Prime Minister Narenda Modi of India | Credit: Wikimedia Commons - Photo: 2015

Crude Antics Dent India’s Image Abroad

By Shastri Ramahandaran* | IDN-InDepthNews Viewpoint

MUMBAI (IDN) – All these years, if India could bat above its league on the world stage, it is not only because of being favoured – over other, more powerful developing countries – by the Anglo-American axis. The dominance of English and, rightly or otherwise, the values and versatility associated with India’s English-speaking elite, including officials, have contributed greatly to India’s acceptance at high tables.

More than any of the above, India’s distinctive edge in world affairs is because it is a robust, if flawed, democracy: a liberal, tolerant, pluralistic Union with enviable political, social and cultural diversity. India may be a “Third World” economy, but it is valued as being home to minds and human resources that can match, if not excel, the best in “advanced countries”.

So when Narendra Modi rode to office on the promise of development and growth, the expectation abroad was that India would now add to its democratic strengths and attractions by improving economic performance and minimising corruption.

Understandably, in the first months after taking office, Prime Minister Modi was well received and feted in the many world capitals and regional and international forums to which he travelled. Change is refreshing and his foreign interlocutors were impressed by what he said and the way he conducted himself.

However, in recent weeks Modi’s shine is wearing off, and the ruling BJP (Bharatiya Janata Party) seems to be losing the perception battle. To make matters worse, the BJP finds itself not only on the losing side but also on the wrong side by any standard of liberal, democratic and pluralistic values.

After President Obama’s rebuke on religious tolerance and the dubious gains of his Sri Lanka trip soon after President Sirisena’s visit to India, the BJP seems to be hostage to undiplomatic antics that do little credit to India’s image in the eyes of the world. Minister of State VK Singh, celebrating his own avowed dilemma of being caught between “duty and disgust” after attending Pakistan’s National Day reception in that country’s high commission in Delhi, was inappropriate and undiplomatic.

Further away, at the United Nations, in the General Assembly, India voted against the proposal to recognise gay marriages and relationships for UN officials. In this issue involving private (sexual) choice and personal freedom, India voted with Russia and China. At the least, India could have abstained. That would have saved the Modi Administration from exposing itself to charges of being anti-freedom, authoritarian and intolerant. It is not necessary to be a nation or party of gays to vote against discrimination on grounds of a person’s sexual preference.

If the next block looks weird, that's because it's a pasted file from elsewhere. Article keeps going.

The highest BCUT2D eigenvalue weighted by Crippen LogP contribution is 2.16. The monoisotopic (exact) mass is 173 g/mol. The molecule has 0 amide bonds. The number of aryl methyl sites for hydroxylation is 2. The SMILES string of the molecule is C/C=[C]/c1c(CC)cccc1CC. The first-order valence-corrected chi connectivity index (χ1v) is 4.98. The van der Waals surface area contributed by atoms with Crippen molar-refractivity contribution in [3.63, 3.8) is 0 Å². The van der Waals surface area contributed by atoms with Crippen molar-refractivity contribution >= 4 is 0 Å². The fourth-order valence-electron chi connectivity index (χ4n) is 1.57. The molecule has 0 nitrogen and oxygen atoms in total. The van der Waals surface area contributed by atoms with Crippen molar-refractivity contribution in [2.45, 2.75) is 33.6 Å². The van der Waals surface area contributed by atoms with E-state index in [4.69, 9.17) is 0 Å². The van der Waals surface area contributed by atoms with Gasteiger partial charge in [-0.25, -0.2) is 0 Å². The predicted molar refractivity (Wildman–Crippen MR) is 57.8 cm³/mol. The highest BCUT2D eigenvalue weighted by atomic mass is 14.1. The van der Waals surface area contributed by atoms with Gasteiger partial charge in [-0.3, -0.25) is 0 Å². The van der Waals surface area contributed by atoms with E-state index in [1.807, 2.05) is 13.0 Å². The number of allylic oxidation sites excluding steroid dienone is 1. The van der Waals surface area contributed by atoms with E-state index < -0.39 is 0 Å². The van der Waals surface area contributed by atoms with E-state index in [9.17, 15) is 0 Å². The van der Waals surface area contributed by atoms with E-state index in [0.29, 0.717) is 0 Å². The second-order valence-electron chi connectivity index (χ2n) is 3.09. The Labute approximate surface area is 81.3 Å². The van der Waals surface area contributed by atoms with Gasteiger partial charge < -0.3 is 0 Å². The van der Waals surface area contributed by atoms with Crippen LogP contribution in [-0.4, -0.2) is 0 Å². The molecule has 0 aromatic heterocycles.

Close on the heels of this came the stink of racism. In a crude racist slur aimed at Sonia Gandhi, Union Minister Giriraj Singh insulted Nigerian women by implying that they were inferior to women of other colours and races. The Nigerian High Commission has sought an “apology” for the Minister’s unacceptable comment.

Meanwhile, Singh is facing charges under IPC (Indian Penal Coe) sections 153 A (promoting enmity between classes), 295 A (maliciously insulting religion or religious beliefs of any class) and 298 (uttering any word or making any sound in the hearing or making any gesture, or placing any object in the sight of any person, with intention to wound his religious feelings).

But such conduct tarnishes India’s image and hurts Indian diplomacy. Giriraj’s remarks come even as preparations are afoot to host the India-Africa Summit, for which Syed Akbaruddin, Ministry of External Affairs’ Spokesman, would be the Chief Coordinator. He is one of India’s ablest diplomats and, perhaps, the best government spokesman in a long time: smooth but not evasive; forthcoming and accessible, he is no spin-doctor. Modi is said to have wanted him as Spokesman in the PMO, which offer he declined.

Akbaruddin is a face, and voice, of Official India, of which the nation can be proud. At some point the PM has to choose which face of India – Akbaruddin or Giriraj Singh –would serve the country better.

*The author is an independent political and foreign affairs commentator. This article first appeared in DNA on April 8, 2015 and is being reproduced by arrangement with the writer. [IDN-InDepthNews – April 11, 2015]

Photo: Prime Minister Narenda Modi of India | Credit: Wikimedia Commons

Shastri Ramachandran’s previous IDN articles: ramachndran&ordering=newest&searchphrase=any

2015 IDN-InDepthNews | Analysis That Matters

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